Israeli security forces early Wednesday arrested a senior Hamas member, Sheikh Jamal Tawil, in Ramallah over his alleged work on behalf of the terror group, the Israel Defense Forces said.
According to the military, Tawil was arrested in a predawn raid by the IDF’s elite Duvdevan Unit and the Shin Bet security service.
“Tawil is a senior figure in the Hamas terror group in the West Bank, who recently took an active part in organizing riots, inciting violence and reforming Hamas’s headquarters in Ramallah,” the IDF said.
Hamas denounced the arrest of its senior operative, saying it would not prevent further activity by the terror group in the West Bank.
“The arrest of Sheikh Jamal al-Tawil will not silence the voice of the resistance in the West Bank. The sons of Hamas and its commanders are all soldiers of the resistance, and they will continue the path of freedom and liberation whatever the sacrifices,” Hamas said in a statement.
Earlier today Hamas condemned the arrest of Sheikh Jamal Al Tawil pic.twitter.com/6GwumzYeU6
— Emanuel (Mannie) Fabian (@manniefabian) June 2, 2021
Tawil, who is believed to have planned a number of suicide bombings during the Second Intifada, has been arrested many times, spending much of his life in and out of Israeli prison. Tawil’s daughter Bushra, a Hamas-linked Palestinian journalist, has also been held in administrative detention since late December, according to the Palestinian prisoner rights group al-Dameer.
Tawil’s arrest came amid a general crackdown on Hamas activities in the West Bank in recent days, as well as large-scale arrest raids in response to widespread protests and violent riots during last month’s Gaza conflict.
More than ten Hamas activists were arrested in the pre-dawn hours on May 20 alone, including prominent Palestinian legislator Naif Rajoub, a Shin Bet spokesperson told The Times of Israel at the time. It is unclear how many were later released.
Hamas this week called for Palestinians to hold a “Day of Rage” on Friday in order to confront what it called “settlers’ aggression” and the “storming of the Al-Aqsa Mosque” in Jerusalem.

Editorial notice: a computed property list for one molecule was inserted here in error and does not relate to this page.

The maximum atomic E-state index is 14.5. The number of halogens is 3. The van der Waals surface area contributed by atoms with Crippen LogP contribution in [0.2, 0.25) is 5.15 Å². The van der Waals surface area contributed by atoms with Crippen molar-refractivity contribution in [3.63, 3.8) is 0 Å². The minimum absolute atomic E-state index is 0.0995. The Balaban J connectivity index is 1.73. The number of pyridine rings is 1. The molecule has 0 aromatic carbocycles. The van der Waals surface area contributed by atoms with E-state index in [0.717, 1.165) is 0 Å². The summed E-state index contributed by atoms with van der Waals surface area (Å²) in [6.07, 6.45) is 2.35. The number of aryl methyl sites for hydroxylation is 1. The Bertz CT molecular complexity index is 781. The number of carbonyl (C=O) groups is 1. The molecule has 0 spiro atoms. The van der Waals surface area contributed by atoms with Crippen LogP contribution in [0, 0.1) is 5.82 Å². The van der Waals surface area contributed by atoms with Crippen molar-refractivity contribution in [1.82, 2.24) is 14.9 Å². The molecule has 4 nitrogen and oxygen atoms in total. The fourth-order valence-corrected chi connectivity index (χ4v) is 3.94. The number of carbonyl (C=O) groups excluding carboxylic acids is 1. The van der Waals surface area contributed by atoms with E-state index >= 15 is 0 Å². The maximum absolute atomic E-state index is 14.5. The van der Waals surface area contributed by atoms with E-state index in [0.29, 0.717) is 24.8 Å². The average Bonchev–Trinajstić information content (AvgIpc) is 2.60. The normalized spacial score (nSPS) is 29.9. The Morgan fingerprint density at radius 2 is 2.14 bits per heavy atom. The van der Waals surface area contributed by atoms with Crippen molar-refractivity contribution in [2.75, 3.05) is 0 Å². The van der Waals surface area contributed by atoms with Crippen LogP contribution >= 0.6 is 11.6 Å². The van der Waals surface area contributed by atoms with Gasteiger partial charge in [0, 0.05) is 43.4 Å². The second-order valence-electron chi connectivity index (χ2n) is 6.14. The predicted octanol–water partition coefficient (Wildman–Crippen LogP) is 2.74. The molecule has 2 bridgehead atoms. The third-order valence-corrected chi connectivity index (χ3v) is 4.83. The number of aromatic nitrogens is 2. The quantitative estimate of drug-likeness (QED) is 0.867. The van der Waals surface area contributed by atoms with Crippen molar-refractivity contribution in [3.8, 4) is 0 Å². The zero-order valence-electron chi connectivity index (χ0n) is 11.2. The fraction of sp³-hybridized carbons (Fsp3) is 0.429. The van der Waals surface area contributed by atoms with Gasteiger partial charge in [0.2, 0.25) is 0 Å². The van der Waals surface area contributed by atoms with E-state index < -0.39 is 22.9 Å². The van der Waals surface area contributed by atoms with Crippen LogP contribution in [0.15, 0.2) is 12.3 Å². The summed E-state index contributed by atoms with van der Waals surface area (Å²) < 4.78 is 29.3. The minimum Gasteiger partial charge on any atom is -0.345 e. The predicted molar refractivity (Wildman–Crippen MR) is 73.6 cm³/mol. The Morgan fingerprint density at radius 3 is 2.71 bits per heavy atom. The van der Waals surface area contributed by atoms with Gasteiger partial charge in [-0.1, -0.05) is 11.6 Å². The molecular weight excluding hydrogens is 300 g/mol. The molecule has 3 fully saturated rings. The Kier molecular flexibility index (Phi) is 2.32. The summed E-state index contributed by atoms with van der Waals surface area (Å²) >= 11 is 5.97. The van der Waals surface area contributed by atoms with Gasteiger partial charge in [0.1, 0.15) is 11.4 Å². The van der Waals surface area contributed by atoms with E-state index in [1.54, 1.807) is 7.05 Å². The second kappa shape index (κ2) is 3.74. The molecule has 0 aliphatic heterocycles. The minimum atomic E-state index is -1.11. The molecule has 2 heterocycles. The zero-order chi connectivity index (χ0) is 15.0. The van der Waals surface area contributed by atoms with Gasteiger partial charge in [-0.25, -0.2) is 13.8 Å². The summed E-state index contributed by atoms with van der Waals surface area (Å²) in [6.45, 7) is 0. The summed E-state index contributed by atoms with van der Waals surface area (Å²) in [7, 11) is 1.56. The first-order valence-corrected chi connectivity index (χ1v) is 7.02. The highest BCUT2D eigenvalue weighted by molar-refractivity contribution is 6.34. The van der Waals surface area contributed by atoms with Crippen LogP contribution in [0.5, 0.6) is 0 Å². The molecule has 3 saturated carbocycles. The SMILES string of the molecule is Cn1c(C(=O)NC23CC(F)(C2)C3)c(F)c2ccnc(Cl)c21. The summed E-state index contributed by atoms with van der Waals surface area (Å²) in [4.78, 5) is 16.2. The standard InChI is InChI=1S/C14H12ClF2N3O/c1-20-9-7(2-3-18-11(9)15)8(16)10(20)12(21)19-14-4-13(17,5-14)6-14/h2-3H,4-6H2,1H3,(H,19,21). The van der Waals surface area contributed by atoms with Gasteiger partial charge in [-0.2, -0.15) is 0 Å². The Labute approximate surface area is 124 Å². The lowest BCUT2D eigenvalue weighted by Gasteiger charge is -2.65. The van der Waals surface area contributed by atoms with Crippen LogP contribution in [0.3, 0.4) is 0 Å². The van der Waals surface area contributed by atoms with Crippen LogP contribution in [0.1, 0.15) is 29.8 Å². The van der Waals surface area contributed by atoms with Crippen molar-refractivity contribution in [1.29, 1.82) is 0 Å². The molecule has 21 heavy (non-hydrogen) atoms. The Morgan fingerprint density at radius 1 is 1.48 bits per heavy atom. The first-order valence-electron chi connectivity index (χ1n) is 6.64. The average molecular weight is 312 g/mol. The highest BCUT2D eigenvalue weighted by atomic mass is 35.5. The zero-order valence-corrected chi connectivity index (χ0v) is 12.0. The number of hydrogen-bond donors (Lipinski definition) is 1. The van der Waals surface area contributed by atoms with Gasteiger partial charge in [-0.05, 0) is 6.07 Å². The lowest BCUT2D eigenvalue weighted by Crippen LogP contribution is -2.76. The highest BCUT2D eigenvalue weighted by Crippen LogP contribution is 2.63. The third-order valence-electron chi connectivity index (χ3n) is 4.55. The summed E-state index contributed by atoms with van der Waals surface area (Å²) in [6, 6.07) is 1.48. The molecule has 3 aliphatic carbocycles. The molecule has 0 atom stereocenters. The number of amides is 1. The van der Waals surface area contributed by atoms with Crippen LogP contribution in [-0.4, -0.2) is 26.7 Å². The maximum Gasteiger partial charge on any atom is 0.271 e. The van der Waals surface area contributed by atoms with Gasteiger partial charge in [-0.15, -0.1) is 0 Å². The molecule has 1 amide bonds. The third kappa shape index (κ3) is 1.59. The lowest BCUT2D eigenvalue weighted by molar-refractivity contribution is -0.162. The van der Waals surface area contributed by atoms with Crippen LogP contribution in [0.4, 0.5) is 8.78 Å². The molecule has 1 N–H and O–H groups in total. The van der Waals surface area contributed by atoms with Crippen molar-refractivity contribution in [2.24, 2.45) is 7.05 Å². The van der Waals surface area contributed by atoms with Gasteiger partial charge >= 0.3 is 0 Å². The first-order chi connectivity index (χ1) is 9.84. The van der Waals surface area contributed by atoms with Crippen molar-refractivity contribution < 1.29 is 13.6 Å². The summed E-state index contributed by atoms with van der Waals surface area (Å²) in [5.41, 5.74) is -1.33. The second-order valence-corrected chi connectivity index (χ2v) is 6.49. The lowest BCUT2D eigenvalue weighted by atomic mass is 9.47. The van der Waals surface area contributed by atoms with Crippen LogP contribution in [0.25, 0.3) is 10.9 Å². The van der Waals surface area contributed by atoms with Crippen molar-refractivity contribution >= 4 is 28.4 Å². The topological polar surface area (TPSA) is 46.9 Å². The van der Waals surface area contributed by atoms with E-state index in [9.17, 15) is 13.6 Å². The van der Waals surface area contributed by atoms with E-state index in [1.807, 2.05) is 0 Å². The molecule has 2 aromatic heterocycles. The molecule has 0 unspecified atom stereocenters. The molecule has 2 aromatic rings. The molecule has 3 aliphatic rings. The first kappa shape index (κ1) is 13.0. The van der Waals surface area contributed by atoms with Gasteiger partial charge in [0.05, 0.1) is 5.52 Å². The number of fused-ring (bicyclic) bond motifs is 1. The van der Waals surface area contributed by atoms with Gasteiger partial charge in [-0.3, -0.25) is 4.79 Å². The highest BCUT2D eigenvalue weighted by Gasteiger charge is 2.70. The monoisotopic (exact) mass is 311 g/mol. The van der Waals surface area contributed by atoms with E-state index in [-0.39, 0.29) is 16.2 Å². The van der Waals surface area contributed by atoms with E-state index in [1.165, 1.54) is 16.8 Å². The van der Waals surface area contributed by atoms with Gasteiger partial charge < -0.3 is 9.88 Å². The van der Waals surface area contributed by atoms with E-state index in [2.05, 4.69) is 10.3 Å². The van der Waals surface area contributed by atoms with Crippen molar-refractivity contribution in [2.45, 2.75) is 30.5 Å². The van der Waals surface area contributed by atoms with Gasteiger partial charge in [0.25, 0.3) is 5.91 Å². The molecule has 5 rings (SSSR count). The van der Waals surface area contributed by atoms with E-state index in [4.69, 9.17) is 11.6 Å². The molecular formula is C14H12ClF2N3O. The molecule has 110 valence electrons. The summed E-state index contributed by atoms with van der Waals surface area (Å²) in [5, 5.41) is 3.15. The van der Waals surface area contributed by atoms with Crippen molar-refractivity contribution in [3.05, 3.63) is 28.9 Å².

“This aggression will be met by our people with further resistance and confrontation,” the terror group said in a statement Tuesday.
Despite the ceasefire mostly holding between Israel and the terror group in the Gaza Strip, the Hamas leadership was apparently still pushing for further unrest in the region.
Israel and Hamas concluded 11 days of fighting last month during which the terror group launched thousands of rockets at Israeli cities and towns, and Israel launched hundreds of retaliatory airstrikes in the Gaza Strip.
Since the ceasefire took effect on May 20, there has been no rocket fire from Gaza toward Israel. However, on Sunday night a Palestinian who crossed from the Strip stabbed a security guard, lightly injuring him outside an Israeli town near the enclave. On Monday, a fire in southern Israel was apparently sparked by a balloon-borne incendiary device launched from the Gaza Strip.
In the days after the ceasefire was declared, senior Israeli defense officials said they were not sure how long the truce would last, describing it as unstable.
In the most recent round of fighting, the Palestinian terror groups tied the rocket fire from Gaza to the unrest in Jerusalem, connected to both clashes on the Temple Mount during the Muslim holy month of Ramadan, and the pending eviction of a number of Palestinian families from the Sheikh Jarrah neighborhood.
According to the Hamas-run Gaza health ministry, 253 Palestinians were killed during the fighting, including 66 children. Palestinian terror groups in Gaza have said 80 of the total casualties were combatants, though Israel says the true figure is higher. Thirteen people in Israel, including a 5-year-old boy and a 16-year-old girl, were killed. Israel says some of the Gaza fatalities were caused by Gaza rocket fire that fell short and landed in Gaza.
In recent days, the head of Egypt’s intelligence services, Abbas Kamel, has led a wide-scale push to broker a comprehensive, long-term ceasefire, meeting with Prime Minister Benjamin Netanyahu, Defense Minister Benny Gantz and other top Israeli officials, as well as with Hamas’s leader in Gaza, Yahya Sinwar, and with Palestinian Authority President Mahmoud Abbas in Ramallah.
Israel has made large-scale Gaza reconstruction contingent upon Hamas releasing from captivity two Israeli civilians and handing over the remains of two IDF soldiers. Hamas is unlikely to do so without Israel agreeing to free a large number of terrorist operatives from its prisons.
On Monday, Sinwar said the group is ready for “immediate negotiations” to reach a prisoner exchange with Israel and told reporters cryptically to “write down the number 1,111.”
Emanuel Fabian contributed to this report.